|Tipy & Triky||<< ZPÁTKY NA TIPY|
Shoes and how you wear them can sometimes define your entire look. There are many different styles to choose from and every look has the perfect shoe to go with it. Pumps, high heels, sandals, flats or whatever you decide to wear - should most definitely match your outfit. How can you tell which style to wear with what outfit?
Well here are a couple rules of thumb. Your shoe should reflect the “amount” of clothing you have on.
Example: Skimpy sundress = sandals! Example: Evening Gown = simple high heeled pumps! Always try and match thecolor of your shoes with the color of your outfit (or the color of the accessories you have chosen for your outfit).
You should have a good idea of what you are shopping for (I like tho-o-o-se! doesn’t make for good fashioncoordination). Here is a simple primer for you G.I.R.L.S. on feminine shoe styles. Pay attention ladies - theremay be a quiz later on!
Baby dolls: Shoes with a type of toe box that is very rounded like a little girl’s shoe.
Shoes and boots in various designs with the common specialty that you stand
on the tip ofyour toes instead of on the balls of your feet as with ordinary
high heels. These are almost exclusively used inscenes and/or in the bedroom.
Ballet heels: They are heels which are so high that the only part of the toe that touches the ground is the tip, much like a ballet dancer’s toe shoes. The heels are usually 7” high, but with a tiny platform under the toe theycan be as high as 17” (custom made). You can’t really walk in these shoes, they’re just for enjoyment.
Bootine: A boot with a moderate height, usually reaching to somewhere between the ankle and the calf.
Dianette: A form of sandals, where you have a strap between your big and your second toe.
Mules: They have no back at all. The upper ends at mid-arch, much like clogs do. Mules are usually high-heeled and often are open-toed.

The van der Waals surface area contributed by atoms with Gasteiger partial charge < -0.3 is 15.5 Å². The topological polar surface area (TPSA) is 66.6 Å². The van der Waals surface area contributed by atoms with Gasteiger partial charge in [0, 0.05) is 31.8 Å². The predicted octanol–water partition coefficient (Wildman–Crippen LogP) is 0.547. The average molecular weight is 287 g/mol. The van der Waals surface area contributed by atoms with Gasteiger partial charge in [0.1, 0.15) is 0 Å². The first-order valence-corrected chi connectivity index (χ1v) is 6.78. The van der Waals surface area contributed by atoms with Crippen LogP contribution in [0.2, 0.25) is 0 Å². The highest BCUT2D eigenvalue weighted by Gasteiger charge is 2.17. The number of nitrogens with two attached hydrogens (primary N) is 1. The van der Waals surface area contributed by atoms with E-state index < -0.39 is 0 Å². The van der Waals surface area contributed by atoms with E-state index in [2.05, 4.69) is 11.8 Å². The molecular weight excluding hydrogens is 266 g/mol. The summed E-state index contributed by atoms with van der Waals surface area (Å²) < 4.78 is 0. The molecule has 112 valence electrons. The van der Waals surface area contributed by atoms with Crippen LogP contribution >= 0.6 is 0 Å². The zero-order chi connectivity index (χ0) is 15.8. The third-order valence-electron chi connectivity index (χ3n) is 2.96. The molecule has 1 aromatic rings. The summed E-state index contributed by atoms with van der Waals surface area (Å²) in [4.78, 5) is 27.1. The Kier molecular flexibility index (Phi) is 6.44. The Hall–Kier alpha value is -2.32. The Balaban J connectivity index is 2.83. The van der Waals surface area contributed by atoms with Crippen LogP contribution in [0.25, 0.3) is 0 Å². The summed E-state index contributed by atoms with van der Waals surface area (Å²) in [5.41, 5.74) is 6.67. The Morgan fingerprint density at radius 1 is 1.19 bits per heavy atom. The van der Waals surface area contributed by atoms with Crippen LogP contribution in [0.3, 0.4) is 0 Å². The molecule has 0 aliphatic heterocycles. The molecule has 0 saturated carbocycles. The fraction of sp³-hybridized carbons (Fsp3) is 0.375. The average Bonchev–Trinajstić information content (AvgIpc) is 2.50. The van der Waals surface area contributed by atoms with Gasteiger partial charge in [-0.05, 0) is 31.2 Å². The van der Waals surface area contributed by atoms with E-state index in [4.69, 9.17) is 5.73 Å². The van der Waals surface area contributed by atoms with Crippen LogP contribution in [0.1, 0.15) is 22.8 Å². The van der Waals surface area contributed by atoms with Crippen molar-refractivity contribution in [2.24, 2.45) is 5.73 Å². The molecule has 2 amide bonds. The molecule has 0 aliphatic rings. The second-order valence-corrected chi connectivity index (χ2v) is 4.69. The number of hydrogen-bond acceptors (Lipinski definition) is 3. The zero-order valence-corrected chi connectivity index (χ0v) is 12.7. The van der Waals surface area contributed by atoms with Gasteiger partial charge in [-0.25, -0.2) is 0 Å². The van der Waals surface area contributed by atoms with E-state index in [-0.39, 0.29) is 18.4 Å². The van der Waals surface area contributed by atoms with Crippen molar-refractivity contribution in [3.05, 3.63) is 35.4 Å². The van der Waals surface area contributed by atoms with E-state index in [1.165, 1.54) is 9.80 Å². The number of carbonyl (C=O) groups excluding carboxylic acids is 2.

Opera Pumps: Slender straight heel. Closed, slightly pointed toe. Without straps or decorations. Vamps that don’t show much toe cleavage. Sides cut fairly high. Opera pumps are usually black patent or black kidskin. Just think of your typical representaion of a fetish shoe and you’ve got it. Also, no straps or adornment of any kind, self (ie. one) colored, frequently jet black or at least a dark color, and (strict interpretation) the sides are of one piece with no stitching half way between heel and vamp.
Oxfords lace up (aka. ‘Old Oxfords’): A classically designed shoe originating in Oxford, England. It’s pretty much an ordinary, closed shoe, dark or plain black, with an ordinary 3 or 4 point lacing, but with the exception of the heel height, that can be anything up to 6”. High heeled Oxfords will have a closed toe box and lace closed with a tongue that extends to the ankle.
Pantolette: Like mules but mostly made of wood, - a sort of high heeled clog.
Platforms: Any shoe that has extra height added under the toes. It’s a cheaters way to have very high heels. A 6” heel with a 3” platform feels the same (has the same rise) as wearing a 3” heel.
Pumps: An open shoe usually without any straps (except perhaps a simple ankle strap). Can sometime also be toeless. A pump is a high-heeled shoe with a full back and toe box. There are also open-toed pumps which have the end of the toe box cut out so the toes show.
Pump D’Orsy: The toe box ends at instep. The heel is held in a heel cup. Along the sole from the toe box to the start of the heel cup is open space about 1 to 2 inches depends on size. Toe box and heel cup are seperate from each other. The most sexy of pumps. Usually patent leather.
Saddle shoes: More or less the inverse of spectators, although one rarely finds high-heeled saddle shoes.
Sandals: They have straps for the upper. They are usually flat heels, but can be high-heeled as well. Some people refer to any shoe with ankle straps as a sandel.
Sabots: A kind of mules, but with closed toe box.
Sling-backs: They are exactly what they sound like. They have no back, and have a strap the runs from the sides of the shoe around the back of the foot. This “sling” holds the shoe on. They can be open-toed or close-toed.
Spectators: Pumps which have a different colored toe box and (usually) heel. Popular spectator color combinations are white and blue and tan and cream.
Stilettos: Often the same as ‘spikes’. Stilettos are are type of heel that is extremely thin and pointed. Named after the very thin bladed knives.
Spikes: Very thin heels, often almost ending in a point at the tip (like a nail).
Thigh Highs: Long boots reaching al the way up to the thighs, thus the name. T-strap Pumps: Usually, this is in the style of a D’Orsay, with a strap extending up from the vamp, along the middle of the instep, to join an ankle strap.
Louis XV: The typical form of a ‘high heel’. The spike is basically centered under your heel.